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2016-17 Nebraska Cornhuskers Preview: the Frontcourt

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What can we expect from Nebraska’s frontcourt next year?

NCAA Basketball: Big Ten Conference Tournament-Nebraska vs Wisconsin Brian Spurlock-USA TODAY Sports

Heading into the upcoming season and it’s clear that Nebraska has lost plenty experience and leadership from last season (specifically Shavon Shields and Andrew White III). Long story short, the Cornhuskers will be young in 2016-17. The team has only one senior (Tai Webster) on one end and on the other, three freshmen and five sophomores.

Nebraska has been 6-12 and 5-13 the last two years in the Big Ten and will need contributions from the young talent in the upcoming season. Particularly, the frontcourt features great youth and potential but is still a potential work in progress.

The Cornhuskers out rebounded opponents last year by two (35.2 to 33.2 RPG), holding an edge on both the offensive and defensive glass. However, Shields (5.9 RPG) and White III (5.1 RPG) were actually the team’s leading rebounders and both departed after the past season. Let’s take a look at who’ll make up the Cornhusker frontcourt in 2016-17.

Michael Jacobson

A sophomore, Jacobson is the oldest and most experienced member of the Cornhusker frontcourt. Last season he averaged 18.3 minutes, 4.7 points and 4.3 rebounds a game.

He’ll get opportunities next season and will slide back to his more natural position (the four) with the signing of Jordy Tshimanga. According to Big Red Today, Jacobson’s pretty happy about moving back to a more comfortable position. At the end of the day he was undersized to play the five consistently and he’ll benefit playing in position this season.

Jacobson played admirably against bigger opponents, but getting Tshimanga will take the pressure off him on defense and it could mean good things for his offensive game as well.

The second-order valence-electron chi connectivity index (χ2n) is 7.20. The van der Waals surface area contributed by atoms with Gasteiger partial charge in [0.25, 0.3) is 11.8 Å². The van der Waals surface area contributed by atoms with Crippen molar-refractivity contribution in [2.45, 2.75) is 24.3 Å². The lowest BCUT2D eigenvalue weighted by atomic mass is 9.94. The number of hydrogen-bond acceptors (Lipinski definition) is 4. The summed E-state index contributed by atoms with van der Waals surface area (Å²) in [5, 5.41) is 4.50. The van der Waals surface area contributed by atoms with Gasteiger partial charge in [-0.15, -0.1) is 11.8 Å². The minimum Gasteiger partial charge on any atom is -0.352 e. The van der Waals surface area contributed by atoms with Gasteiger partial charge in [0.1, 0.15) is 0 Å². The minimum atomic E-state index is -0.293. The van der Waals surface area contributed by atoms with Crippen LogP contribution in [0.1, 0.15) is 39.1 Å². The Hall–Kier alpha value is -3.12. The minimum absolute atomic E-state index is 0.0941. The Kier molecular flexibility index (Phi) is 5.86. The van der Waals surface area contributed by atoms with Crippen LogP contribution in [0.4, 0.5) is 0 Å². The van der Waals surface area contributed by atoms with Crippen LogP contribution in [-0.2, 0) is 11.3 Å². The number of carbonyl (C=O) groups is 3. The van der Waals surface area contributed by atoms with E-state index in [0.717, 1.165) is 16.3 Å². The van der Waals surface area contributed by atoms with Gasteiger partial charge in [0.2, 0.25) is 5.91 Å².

Jordy Tshimanga

Tshimanga fills a major void for Nebraska. They lack size and depth along the frontline and as mentioned above, Jacobson can move back to his more natural position. So bringing Tshimanga aboard really solidifies two positions.

He’s young, though, but at 6’11”, 275 Tshimanga is physically ready for the Big Ten. It’ll be interesting to see whether he can stay on the floor consistently (defend without fouling), give the Cornhuskers some rim protection, rebound and score a bit around the rim. He can finish with power around the basket, he just needs to build from his potential this season.

Not likely that he’ll be a focal point of the offensive, but if he can give them significant minutes at center he’ll help solidify Nebraska’s frontcourt.

Jeriah Horne

In Horne, Nebraska landed a top-150 recruit from Kansas City, Missouri. To compare, Horne’s a slightly smaller, more mobile and athletic version of former Ohio State Buckeye Jared Sullinger. Like Tshimanga, Horne seems physically ready for the Big Ten. He can bang with fours, but he’s quick enough to pull larger defenders out to the perimeter. When opposing big men challenge his shot, Horne can also put the ball on the floor a bit.

He should really help Nebraska on the glass too. Not a huge area of weakness for them last season, but certainly it wouldn’t hurt to become more stout in that area. Especially with their top rebounders both departed.

Overall

Nebraska’s frontcourt will be young and there will be a learning curve. Tim Miles won’t have much of a choice but to play Tshimanga and Horne immediately. Jacobson ought to improve from year one to two, particularly now that he’s moving back to his natural position. Despite the youth, this unit is in better shape than last year. Nebraska has depth and options. Jacobson can also slide to the five in a pinch and play alongside Horne when need be.

Miles has energized the Nebraska program and he’s brought in young talent, particularly in the frontcourt. Now it’s time to see it on the floor.